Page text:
Written by Bryan Watts
July 11, 2010
For bald eagles (Haliaeetus leucocephalus), brood size typically varies between one and three and geographic patterns in both average brood size and proportion of three-chick broods are believed to vary with prey abundance. Bald eagle broods hatch asynchronously, often form dominance hierarchies, and may exhibit brood reduction depending on prey availability. Under normal circumstances, the degree of hatching asynchrony for unusually large clutches likely creates such a disadvantage for the last chick that it sets an upper bound on brood size. Although four and five-egg clutches have been reported with some regularity in bald eagles, the successful fledging of a four-chick brood is extraordinarily rare. A four-chick brood was banded in the upper Chesapeake Bay in 1986, but fledging success was never confirmed.
In early April of 2009, John and Yoke DiGiorgio, long time conservationists and friends of the Center (see their website http://www.naturesartllc.com) discovered a four-chick brood along the Delaware River just south of the Hamlet of Portland, PA. They would make careful observations of this nest on 55 days until well after the chicks had fledged. They noted behavioral interactions of the chicks, prey delivery by the adults, and feeding activities. They also filmed the brood and are editing a video documenting their development.
Serial images documenting the development of four-chick Bald Eagle brood observed along the Delaware River in 2009. Photo by John DiGiorgio.
Despite the extreme hatching asynchrony and size disparity, all chicks in the brood appeared to develop normally and within the appropriate time frame. Chicks appeared to hatch between 7 and 17 April, with an estimated 10-day interval between first and forth chicks. Both of the older chicks had lost their natal down by the time the forth chick hatched. The considerable size disparity persisted into the sixth week of development. All chicks branched within a 5-day time period (6-11 June) and fledged within a 4-day time period (19-23 June).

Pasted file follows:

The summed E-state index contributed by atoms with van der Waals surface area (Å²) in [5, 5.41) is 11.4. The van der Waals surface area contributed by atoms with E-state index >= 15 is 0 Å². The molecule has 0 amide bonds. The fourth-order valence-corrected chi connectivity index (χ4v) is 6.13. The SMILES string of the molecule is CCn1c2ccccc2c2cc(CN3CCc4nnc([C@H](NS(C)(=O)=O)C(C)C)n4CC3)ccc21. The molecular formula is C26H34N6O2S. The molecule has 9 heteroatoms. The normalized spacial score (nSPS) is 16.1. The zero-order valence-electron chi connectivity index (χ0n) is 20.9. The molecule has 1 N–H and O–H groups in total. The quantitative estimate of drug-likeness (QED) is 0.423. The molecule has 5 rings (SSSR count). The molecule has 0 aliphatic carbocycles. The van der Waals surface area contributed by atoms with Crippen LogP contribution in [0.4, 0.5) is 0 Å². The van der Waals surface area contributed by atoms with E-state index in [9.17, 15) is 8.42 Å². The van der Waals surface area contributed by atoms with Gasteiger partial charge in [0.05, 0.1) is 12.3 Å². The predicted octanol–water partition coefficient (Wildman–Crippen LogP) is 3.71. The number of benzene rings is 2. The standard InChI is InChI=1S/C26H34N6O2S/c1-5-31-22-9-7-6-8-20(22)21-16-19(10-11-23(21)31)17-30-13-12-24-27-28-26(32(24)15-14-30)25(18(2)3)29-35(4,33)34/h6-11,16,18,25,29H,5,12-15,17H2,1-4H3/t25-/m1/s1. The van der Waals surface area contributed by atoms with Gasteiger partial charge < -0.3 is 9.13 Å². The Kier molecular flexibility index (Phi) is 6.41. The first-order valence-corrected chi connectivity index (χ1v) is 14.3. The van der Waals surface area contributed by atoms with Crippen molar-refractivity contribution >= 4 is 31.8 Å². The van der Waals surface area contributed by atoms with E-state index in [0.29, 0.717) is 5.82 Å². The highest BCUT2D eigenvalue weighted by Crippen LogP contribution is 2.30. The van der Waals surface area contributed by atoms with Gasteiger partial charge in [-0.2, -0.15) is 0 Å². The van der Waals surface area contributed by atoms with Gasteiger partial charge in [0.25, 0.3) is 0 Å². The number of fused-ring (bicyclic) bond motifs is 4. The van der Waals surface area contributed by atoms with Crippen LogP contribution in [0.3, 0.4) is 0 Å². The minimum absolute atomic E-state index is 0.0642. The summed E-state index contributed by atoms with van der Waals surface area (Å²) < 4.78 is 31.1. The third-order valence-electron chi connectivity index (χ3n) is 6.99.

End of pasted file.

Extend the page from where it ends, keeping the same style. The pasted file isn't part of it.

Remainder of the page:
Provisioning rates were extraordinarily high for this brood. From 9 observation periods between the forth and tenth weeks of development, prey delivery averaged 8.9+1.00 items/10 hrs (N=9). Recorded diet consisted of fish (92.8%) and squirrels (7.2%) (N=42). Very little aggressive behavior was observed within the brood and there was no evidence of a well-developed dominance hierarchy. In the earlier weeks of development, chicks frequently lined up around the adult and were fed sequentially.
A perfect storm of conditions must come together in order for a bald eagle pair to raise four chicks to independence. The female must produce a four-egg clutch, the equivalent of 10% of her body mass, in a narrow time window. If the time span of laying is too long, the level of asynchrony will be too great for the forth chick to overcome. The female must brood and feed the older siblings for several days while maintaining the viability of the forth egg until hatching. Shortly after the last egg hatches, ambient conditions must allow for the female to leave the brood frequently enough to assist the male with foraging and provisioning. During the middle stage of development when energy demand reaches a peak, both adults foraged for significant periods of the day. Lastly, foraging conditions must allow for high per capita provisioning rates to reduce the strength of a dominance hierarchy and the likelihood of brood reduction. During this time period, provisioning rates recorded for this pair were some of the highest reported for this species.
A rare four-chick bald eagle brood at four weeks old.
A rare four-chick bald eagle brood at eight weeks old.
The Center for Conservation Biology is interested in other observations of four-chick broods in bald eagles. If you have documented such an event, please contact conbio(at)wm.edu.